David Ferrer is of the view that 2017 Australian Open winner Roger Federer was quicker than usual as he won his 18th Grand Slam.
The 35-year-old turned back the years as he defeated Rafael Nadal in the final at Melbourne, capping off a remarkable comeback from a six-month injury.
Federer's victory has led to many tennis personalities praising him. Andy Murray labelled his victory as "incredible", Tomas Berdych said it was the best he has seen from Federer, and tennis legend Boris Becker said he "made it look easy".
Ferrer – who got knocked out in the third round of the Argentina Open by Carlos Berlocq on 17 February – was next in praising Federer and spoke about the final and how the Swiss triumphed.
"Federer played faster than he does usually, maximum 3-4 shots [per point]," the world number 27 said as quoted by Tennis World USA.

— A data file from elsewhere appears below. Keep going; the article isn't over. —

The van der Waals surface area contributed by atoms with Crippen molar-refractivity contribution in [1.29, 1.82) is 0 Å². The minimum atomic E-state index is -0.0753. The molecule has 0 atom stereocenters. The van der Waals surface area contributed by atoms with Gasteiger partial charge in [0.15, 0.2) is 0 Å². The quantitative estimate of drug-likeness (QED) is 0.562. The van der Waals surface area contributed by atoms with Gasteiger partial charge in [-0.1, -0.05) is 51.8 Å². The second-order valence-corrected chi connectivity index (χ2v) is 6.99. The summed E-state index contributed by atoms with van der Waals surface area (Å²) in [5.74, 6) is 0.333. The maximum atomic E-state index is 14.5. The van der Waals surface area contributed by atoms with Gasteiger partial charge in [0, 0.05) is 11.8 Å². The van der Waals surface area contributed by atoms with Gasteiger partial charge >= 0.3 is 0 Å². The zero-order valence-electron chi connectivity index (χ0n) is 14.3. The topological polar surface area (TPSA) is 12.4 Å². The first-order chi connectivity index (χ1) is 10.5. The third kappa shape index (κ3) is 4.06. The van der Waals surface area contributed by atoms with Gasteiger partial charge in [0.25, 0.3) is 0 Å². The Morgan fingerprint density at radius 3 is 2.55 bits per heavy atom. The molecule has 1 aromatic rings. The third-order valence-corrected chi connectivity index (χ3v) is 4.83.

"It was the ideal match for him on the tactics level, he didn't get tired and rested more before the final than Rafa."
The Spaniard also talked about the difference when it comes to facing Federer and his fellow compatriot, Nadal.
"How is it like to play against Federer? He has a great variety of shots and dominates the points like no else does. With Nadal it's different, he is very powerful especially when he hits forehand and in the return games."
"I do not know how many years are left for them, but the longer they are in the ATP Tour, the better. They are very important for the sport," he noted.
Ferrer also touched upon the Davis Cup and how the top players skip it to maintain their fitness.
"In tennis the schedule is tough and when you get tired or don't feel at your best it's difficult to play all the events," he explained. "So here you have players skipping it. Especially after winning it, it's normal to drop mentally and physically."
"You end the season in December and you have two weeks to prepare the Australian swing. You have to choose: do you want to extend your professional career or to win another Davis Cup title? It's normal that players want to extend their career a little bit more."